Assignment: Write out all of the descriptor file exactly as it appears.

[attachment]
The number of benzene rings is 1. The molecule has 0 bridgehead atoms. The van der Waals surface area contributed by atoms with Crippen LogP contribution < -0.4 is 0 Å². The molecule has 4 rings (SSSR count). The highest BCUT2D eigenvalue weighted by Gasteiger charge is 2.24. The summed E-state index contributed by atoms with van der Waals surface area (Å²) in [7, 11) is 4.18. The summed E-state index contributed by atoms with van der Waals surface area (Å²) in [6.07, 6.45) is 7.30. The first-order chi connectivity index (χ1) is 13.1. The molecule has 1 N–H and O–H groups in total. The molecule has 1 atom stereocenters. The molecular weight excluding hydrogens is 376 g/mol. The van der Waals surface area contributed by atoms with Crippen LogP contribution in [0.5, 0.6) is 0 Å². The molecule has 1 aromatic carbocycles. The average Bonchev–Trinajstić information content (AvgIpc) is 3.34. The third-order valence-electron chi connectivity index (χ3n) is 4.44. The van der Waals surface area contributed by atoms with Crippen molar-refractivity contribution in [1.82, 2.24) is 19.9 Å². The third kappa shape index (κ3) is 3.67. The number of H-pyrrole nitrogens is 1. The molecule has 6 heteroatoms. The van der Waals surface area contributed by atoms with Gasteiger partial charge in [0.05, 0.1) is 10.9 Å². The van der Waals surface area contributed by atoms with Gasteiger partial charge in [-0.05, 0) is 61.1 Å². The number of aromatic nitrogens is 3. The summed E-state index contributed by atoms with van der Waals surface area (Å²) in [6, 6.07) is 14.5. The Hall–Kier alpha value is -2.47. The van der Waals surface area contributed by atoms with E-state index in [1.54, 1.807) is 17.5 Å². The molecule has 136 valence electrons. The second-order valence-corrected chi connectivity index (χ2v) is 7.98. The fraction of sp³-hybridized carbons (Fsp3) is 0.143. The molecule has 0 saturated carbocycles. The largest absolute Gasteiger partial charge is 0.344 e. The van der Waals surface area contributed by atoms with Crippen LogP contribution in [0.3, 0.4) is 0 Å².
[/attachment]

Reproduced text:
The number of benzene rings is 1. The molecule has 0 bridgehead atoms. The van der Waals surface area contributed by atoms with Crippen LogP contribution < -0.4 is 0 Å². The molecule has 4 rings (SSSR count). The highest BCUT2D eigenvalue weighted by Gasteiger charge is 2.24. The summed E-state index contributed by atoms with van der Waals surface area (Å²) in [7, 11) is 4.18. The summed E-state index contributed by atoms with van der Waals surface area (Å²) in [6.07, 6.45) is 7.30. The first-order chi connectivity index (χ1) is 13.1. The molecule has 1 N–H and O–H groups in total. The molecule has 1 atom stereocenters. The molecular weight excluding hydrogens is 376 g/mol. The van der Waals surface area contributed by atoms with Crippen LogP contribution in [0.5, 0.6) is 0 Å². The molecule has 1 aromatic carbocycles. The average Bonchev–Trinajstić information content (AvgIpc) is 3.34. The third-order valence-electron chi connectivity index (χ3n) is 4.44. The van der Waals surface area contributed by atoms with Crippen molar-refractivity contribution in [1.82, 2.24) is 19.9 Å². The third kappa shape index (κ3) is 3.67. The number of H-pyrrole nitrogens is 1. The molecule has 6 heteroatoms. The van der Waals surface area contributed by atoms with Gasteiger partial charge in [0.05, 0.1) is 10.9 Å². The van der Waals surface area contributed by atoms with Gasteiger partial charge in [-0.05, 0) is 61.1 Å². The number of aromatic nitrogens is 3. The summed E-state index contributed by atoms with van der Waals surface area (Å²) in [6, 6.07) is 14.5. The Hall–Kier alpha value is -2.47. The van der Waals surface area contributed by atoms with E-state index in [1.54, 1.807) is 17.5 Å². The molecule has 136 valence electrons. The second-order valence-corrected chi connectivity index (χ2v) is 7.98. The fraction of sp³-hybridized carbons (Fsp3) is 0.143. The molecule has 0 saturated carbocycles. The largest absolute Gasteiger partial charge is 0.344 e. The van der Waals surface area contributed by atoms with Crippen LogP contribution in [0.3, 0.4) is 0 Å².